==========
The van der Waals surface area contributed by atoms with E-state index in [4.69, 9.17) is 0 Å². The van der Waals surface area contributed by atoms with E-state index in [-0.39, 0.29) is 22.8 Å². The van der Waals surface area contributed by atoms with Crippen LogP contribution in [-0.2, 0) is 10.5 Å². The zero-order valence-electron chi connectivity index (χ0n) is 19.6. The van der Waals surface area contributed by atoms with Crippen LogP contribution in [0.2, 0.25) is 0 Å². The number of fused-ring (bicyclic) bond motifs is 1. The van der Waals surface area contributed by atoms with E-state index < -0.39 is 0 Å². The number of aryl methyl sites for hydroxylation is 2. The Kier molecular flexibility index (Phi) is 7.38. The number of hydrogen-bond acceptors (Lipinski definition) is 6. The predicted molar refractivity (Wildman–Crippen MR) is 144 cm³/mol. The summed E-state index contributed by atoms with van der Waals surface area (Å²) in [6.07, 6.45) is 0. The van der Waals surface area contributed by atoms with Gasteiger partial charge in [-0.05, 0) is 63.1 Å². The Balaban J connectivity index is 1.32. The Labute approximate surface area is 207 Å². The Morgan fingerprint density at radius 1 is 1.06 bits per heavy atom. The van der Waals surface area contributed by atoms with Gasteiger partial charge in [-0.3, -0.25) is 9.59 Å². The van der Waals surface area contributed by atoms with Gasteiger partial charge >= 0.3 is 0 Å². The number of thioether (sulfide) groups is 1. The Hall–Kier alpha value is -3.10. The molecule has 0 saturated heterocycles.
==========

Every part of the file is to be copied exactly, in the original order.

The van der Waals surface area contributed by atoms with E-state index in [4.69, 9.17) is 0 Å². The van der Waals surface area contributed by atoms with E-state index in [-0.39, 0.29) is 22.8 Å². The van der Waals surface area contributed by atoms with Crippen LogP contribution in [-0.2, 0) is 10.5 Å². The zero-order valence-electron chi connectivity index (χ0n) is 19.6. The van der Waals surface area contributed by atoms with Crippen LogP contribution in [0.2, 0.25) is 0 Å². The number of fused-ring (bicyclic) bond motifs is 1. The van der Waals surface area contributed by atoms with E-state index < -0.39 is 0 Å². The number of aryl methyl sites for hydroxylation is 2. The Kier molecular flexibility index (Phi) is 7.38. The number of hydrogen-bond acceptors (Lipinski definition) is 6. The predicted molar refractivity (Wildman–Crippen MR) is 144 cm³/mol. The summed E-state index contributed by atoms with van der Waals surface area (Å²) in [6.07, 6.45) is 0. The van der Waals surface area contributed by atoms with Gasteiger partial charge in [-0.05, 0) is 63.1 Å². The Balaban J connectivity index is 1.32. The Labute approximate surface area is 207 Å². The Morgan fingerprint density at radius 1 is 1.06 bits per heavy atom. The van der Waals surface area contributed by atoms with Gasteiger partial charge in [-0.3, -0.25) is 9.59 Å². The van der Waals surface area contributed by atoms with Gasteiger partial charge >= 0.3 is 0 Å². The number of thioether (sulfide) groups is 1. The Hall–Kier alpha value is -3.10. The molecule has 0 saturated heterocycles.